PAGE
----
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Houston Tells Pastors to Turn Over Sermons or Face Contempt Charges
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Houston Tells Pastors to Turn Over Sermons or Face Contempt Charges

Summary: The mayor of Houston has demanded that pastors turn over the content of their sermons after churches protested a recent non-discrimination law.

Fox News reports the city of Houston has served subpoenas on a group of pastors which state that they must disclose any sermons that deal with gender identity, homosexuality, or Mayor Annise Parker, the first openly lesbian mayor of Houston. If these church leaders do not provide their sermons as mandated by the subpoena, they will face contempt of court charges.


Christina Holcomb, an Alliance Defending Freedom attorney, commented, “The city’s subpoena of sermons and other pastoral communications is both needless and unprecedented. The city council and its attorneys are engaging in an inquisition designed to stifle any critique of its actions.”

The Alliance Defending Freedom is a law firm known across the country for its work in religious liberty cases. It will represent five Houston pastors, and has filed a motion in Harris County court to quash the subpoenas, arguing that they are “overbroad, unduly burdensome, harassing, and vexatious.”

Holcomb added, “Political and social commentary is not a crime. It is protected by the First Amendment.”

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The city of Houston has been tangled in a web of drama lately. A new non-discrimination ordinance would allow men to use ladies’ restrooms, and vice versa. Other behaviors would also be allowed under the new law, which was approved in June.

Opponents of the non-discrimination ordinance started a petition drive that gained over 50,000 signatures, which by far surpassed the 17,269 required to add a referendum to the ballot. Due to alleged irregularities, the city tossed out the petition in August.

The subpoenas to the pastors came into play shortly after opponents of the bathroom bill sued the city. City attorneys then issued the subpoenas. The pastors were not part of the group that sued over the new ordinance, but they were part of a coalition of roughly 400 churches that opposed it. Denominations in the groups vary from Southern Baptist to non-denominational.

Erik Stanley, another attorney with ADF, stated, “City council members are supposed to be public servants, not ‘Big Brother” overlords who will tolerate no dissent or challenge. This is designed to intimidate pastors.”

As for Mayor Parker, she remained tight-lipped as to why she wants to see the sermons. Stanley assumes it is because Parker wants to “publicly shame” the ministers, and represent them as homosexual-hating bigots.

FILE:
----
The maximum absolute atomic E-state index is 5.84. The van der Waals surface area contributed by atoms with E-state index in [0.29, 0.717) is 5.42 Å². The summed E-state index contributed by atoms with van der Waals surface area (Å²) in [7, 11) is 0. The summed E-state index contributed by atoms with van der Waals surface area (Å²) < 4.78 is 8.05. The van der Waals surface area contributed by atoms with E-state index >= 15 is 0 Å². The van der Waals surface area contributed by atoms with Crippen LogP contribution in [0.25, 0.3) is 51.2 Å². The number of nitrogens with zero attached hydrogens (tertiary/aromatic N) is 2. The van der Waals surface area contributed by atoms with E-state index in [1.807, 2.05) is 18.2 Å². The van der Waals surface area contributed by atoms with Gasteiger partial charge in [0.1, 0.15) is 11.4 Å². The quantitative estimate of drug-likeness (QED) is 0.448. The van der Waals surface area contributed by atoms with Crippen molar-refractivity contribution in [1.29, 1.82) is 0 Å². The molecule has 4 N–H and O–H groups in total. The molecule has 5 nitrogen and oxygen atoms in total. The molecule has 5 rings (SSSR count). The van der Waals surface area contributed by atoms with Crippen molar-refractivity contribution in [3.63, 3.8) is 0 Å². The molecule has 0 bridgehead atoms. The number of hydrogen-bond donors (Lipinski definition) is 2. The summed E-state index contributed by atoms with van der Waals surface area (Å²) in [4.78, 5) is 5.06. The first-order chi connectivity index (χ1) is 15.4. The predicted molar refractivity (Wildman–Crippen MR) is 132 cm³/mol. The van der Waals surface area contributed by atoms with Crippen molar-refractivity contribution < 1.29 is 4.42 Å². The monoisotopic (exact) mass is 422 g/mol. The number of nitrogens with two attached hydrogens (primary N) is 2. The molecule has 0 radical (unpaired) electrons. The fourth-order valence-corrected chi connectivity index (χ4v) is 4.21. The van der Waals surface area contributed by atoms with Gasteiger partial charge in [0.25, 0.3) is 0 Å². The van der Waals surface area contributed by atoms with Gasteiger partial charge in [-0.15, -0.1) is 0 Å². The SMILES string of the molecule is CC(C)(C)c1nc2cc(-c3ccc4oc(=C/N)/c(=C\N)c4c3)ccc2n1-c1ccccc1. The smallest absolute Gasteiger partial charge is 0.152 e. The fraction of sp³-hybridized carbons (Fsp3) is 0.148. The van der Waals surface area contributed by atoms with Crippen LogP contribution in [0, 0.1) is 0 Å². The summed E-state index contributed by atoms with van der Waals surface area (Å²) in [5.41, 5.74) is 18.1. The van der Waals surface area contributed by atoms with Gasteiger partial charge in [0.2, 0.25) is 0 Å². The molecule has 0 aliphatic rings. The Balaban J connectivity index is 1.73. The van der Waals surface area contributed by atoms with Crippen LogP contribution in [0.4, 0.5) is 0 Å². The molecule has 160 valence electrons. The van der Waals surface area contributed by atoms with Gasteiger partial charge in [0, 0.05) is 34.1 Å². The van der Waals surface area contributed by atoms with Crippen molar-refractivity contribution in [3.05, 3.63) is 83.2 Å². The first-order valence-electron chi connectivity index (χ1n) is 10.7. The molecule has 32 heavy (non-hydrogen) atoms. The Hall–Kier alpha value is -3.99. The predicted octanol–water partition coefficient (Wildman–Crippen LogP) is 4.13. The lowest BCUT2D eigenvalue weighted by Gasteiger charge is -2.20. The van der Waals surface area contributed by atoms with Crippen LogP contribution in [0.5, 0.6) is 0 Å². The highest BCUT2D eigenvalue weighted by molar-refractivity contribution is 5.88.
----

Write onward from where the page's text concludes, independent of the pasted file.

Steve Riggle, the senior pastor of Grace Community Church, is one of the pastors who was served. He was ordered to produce all speeches and sermons involving the mayor, gender identity, and homosexuality. In addition, he must turn over “all communications with members of [his] congregation” that involve the non-discrimination statute. Riggle said, “This is an attempt to chill pastors from speaking to the cultural issues of the day. The mayor would like to silence our voice. She’s a bully.”

Reverend Dave Welch, the executive director of the Texas Pastor Council, scoffed at the subpoena. “We’re not afraid of this bully. We’re not intimidated at all.” He added that Houston was breaking the law as well. “We are not going to yield our First Amendment rights. This is absolutely a complete abuse of authority.”

Tony Perkins, the head of the Family Research Council, said support for the Houston ministers is essential. “The state is breaching the wall of separation between church and state. Pastors need to step forward and challenge this across the country. I’d like to see literally thousands of pastors after they read this story begin to challenge government authorities—to dare them to come into their churches and demand their sermons.”

Perkins called the actions “obscene” and said “…they should not be tolerated. This is a shot across the bow of the church.”

Although they face the risk of fines or even being thrown into a jail cell, most pastors said they will not comply with the subpoena.

Pastor Welch compared the events to the 1836 Battle of San Jacinto, which was fought in what is now Harris County, Texas. The battle defined the Texas Revolution. Welch explained, “This is the San Jacinto moment for traditional family. This is the place where we stop the LGBT assault on the freedom to practice our faith.”

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